The DSCC petitioned for review in the District Court for the District of Columbia pursuant to § 437g(a)(8).3 That court granted the Commission's motion for summary judgment, concluding that the decision of the Commission was not "arbitrary, capricious, an abuse of discretion or otherwise not in accordance with law." Democratic Senatorial Campaign Committee v. Federal Election Comm'n, No. 80-1903 (DC Aug. 28, 1980) (reprinted at App. to Pet. for Cert. of NRSC B4). On appeal, the Court of Appeals for the District of Columbia Circuit granted the NRSC leave to intervene and reversed the judgment of the District Court after concluding that the "plain language of Section 441a(d)(3) precludes" the agency agreements between state committees and the NRSC. 212 U. S. App. D. C. 374, 383, 660 F.2d 773, 782. We granted the petitions for certiorari filed by the Commission and the NRSC, 450 U.S. 964 (1981), and we now reverse the judgment of the Court of Appeals.
Although the Court of Appeals first addressed whether and to what extent it should defer to the Commission's construction of the Act, 212 U. S. App. D. C., at 377, 660 F. 2d, at 776, this discussion and the conclusion that little or no deference was due the Commission were pointless if the court was correct that the agency agreements violated the plain language of the Act as well as the statutory purposes revealed by the legislative history. The interpretation put on the statute by the agency charged with administering it is entitled to deference, NLRB v. Bell Aerospace Co., 416 U.S. 267, 275 (1974); Udall v. Tallman, 380 U.S. 1, 16 (1965), but the courts are the final authorities on issues of statutory construction. They must reject administrative constructions of the statute, whether reached by adjudication or by rulemaking, that are inconsistent with the statutory mandate or that frustrate the policy that Congress sought to implement. SEC v. Sloan, 436 U.S. 103, 118 (1978); FMC v. Seatrain Lines, Inc., 411 U.S. 726, 745-746 (1973); Volkswagenwerk v. FMC, 390 U.S. 261, 272 (1968); NLRB v. Brown, 380 U.S. 278, 291 (1965). Accordingly, the crucial issue at the outset is whether the Court of Appeals correctly construed the Act. For the reasons that follow, we disagree with the Court of Appeals. As we understand the Act and its legislative history, § 441a(d)(3) does not foreclose the use of agency agreements. The Commission thus acted within the authority vested in it by Congress when it determined to permit such agreements.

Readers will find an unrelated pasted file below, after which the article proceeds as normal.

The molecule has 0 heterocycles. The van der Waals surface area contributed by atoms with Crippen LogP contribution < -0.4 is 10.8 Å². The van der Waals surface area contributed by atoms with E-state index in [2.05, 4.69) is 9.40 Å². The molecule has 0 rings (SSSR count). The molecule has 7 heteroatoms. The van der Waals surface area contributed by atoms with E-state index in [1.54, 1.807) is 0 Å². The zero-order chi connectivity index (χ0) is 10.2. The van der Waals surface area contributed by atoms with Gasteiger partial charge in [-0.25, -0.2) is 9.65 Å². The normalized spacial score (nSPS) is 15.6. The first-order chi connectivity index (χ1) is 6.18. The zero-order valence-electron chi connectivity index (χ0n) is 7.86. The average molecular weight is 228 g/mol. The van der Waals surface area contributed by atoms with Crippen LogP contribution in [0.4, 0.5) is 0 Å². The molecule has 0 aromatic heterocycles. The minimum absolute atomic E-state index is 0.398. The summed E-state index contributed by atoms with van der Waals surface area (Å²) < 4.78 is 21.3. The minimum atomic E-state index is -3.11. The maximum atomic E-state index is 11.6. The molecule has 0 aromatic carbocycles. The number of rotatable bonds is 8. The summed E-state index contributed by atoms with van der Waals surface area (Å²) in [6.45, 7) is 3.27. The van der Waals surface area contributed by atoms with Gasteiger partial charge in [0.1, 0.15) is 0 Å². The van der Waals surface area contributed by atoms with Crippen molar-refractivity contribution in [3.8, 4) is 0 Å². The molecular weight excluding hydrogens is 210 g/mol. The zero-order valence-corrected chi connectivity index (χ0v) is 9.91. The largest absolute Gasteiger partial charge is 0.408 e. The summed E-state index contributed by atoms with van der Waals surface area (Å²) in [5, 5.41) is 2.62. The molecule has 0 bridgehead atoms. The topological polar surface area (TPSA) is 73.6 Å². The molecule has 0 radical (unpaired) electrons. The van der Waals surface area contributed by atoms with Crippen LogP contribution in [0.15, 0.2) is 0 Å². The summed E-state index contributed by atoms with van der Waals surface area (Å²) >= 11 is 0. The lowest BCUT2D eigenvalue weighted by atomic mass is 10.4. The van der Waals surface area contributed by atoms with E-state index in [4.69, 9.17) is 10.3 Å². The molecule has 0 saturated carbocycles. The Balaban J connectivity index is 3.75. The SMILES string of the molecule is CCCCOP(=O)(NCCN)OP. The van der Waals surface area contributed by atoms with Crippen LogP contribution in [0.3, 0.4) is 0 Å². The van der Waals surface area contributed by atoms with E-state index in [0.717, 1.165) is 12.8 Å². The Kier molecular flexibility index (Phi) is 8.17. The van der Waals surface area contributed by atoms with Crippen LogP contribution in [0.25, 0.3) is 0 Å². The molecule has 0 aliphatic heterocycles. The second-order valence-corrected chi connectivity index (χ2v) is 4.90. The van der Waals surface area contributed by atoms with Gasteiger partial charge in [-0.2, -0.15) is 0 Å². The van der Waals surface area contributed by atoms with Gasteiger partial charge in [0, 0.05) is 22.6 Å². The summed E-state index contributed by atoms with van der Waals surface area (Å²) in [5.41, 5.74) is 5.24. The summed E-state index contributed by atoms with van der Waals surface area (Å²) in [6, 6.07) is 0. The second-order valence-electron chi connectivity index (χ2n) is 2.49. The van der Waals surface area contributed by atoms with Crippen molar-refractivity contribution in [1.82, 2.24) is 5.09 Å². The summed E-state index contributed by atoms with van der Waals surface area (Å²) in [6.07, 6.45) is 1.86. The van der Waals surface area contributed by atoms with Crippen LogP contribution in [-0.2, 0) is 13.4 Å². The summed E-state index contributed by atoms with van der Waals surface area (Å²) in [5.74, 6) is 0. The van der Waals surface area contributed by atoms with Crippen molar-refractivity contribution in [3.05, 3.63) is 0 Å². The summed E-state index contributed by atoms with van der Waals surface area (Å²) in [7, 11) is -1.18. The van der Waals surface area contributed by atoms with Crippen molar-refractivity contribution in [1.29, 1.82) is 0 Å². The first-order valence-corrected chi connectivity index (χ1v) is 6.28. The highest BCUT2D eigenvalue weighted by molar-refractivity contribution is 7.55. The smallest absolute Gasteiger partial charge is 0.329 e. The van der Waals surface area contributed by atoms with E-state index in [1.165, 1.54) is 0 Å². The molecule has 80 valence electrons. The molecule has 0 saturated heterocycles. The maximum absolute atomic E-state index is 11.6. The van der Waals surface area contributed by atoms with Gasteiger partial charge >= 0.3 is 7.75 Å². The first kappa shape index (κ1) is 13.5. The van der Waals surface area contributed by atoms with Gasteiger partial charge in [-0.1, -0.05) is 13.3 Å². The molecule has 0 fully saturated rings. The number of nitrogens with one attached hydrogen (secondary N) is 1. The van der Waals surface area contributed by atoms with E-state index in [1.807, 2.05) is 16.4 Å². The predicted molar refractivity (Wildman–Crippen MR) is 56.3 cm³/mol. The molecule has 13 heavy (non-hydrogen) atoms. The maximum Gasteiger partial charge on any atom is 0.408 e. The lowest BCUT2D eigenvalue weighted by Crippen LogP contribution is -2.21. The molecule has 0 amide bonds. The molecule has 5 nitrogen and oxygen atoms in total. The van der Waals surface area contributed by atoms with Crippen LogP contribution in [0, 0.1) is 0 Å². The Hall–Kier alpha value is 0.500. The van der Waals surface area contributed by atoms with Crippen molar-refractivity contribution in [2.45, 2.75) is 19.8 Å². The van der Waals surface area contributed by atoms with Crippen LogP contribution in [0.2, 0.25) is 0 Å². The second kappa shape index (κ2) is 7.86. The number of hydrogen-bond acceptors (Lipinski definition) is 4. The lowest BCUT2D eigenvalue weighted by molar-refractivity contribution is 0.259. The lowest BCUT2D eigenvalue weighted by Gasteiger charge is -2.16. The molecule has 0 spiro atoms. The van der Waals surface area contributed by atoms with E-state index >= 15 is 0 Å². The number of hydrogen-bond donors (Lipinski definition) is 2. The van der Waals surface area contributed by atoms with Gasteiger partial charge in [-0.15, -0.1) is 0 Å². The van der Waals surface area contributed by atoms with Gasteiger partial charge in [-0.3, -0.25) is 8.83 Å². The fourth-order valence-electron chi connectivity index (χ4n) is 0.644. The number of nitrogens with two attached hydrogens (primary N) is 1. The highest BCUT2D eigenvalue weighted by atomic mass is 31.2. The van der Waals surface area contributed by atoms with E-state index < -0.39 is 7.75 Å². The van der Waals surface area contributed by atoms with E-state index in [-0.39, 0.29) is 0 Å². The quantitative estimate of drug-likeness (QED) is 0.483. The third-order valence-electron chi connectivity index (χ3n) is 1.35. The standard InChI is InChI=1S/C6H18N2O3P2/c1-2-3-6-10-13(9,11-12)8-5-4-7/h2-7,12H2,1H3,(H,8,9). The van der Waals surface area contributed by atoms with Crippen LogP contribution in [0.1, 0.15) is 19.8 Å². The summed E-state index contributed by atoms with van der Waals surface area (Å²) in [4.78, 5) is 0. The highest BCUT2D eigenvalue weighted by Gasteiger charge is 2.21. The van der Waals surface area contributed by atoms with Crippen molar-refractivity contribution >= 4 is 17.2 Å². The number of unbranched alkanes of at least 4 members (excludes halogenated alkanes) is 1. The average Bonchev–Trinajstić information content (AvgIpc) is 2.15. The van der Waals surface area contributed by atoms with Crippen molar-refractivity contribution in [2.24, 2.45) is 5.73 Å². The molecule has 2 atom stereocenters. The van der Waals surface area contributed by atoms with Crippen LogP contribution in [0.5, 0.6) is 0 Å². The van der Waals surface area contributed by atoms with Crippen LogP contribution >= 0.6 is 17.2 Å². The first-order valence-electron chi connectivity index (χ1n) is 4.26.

Section 441a(d)(3) provides as follows:
"The national committee of a political party, or a State committee of a political party, including any subordinate committee of a State committee, may not make any expenditures in connection with the general election campaign of a candidate for Federal office in a State who is affiliated with such party which exceeds —
"(A) in the case of a candidate for election to the office of Senator, or of Representative from a State which is entitled to only one Representative, the greater of —
"(i) 2 cents multiplied by the voting age population of the State (as certified under subsection (e) of this section); or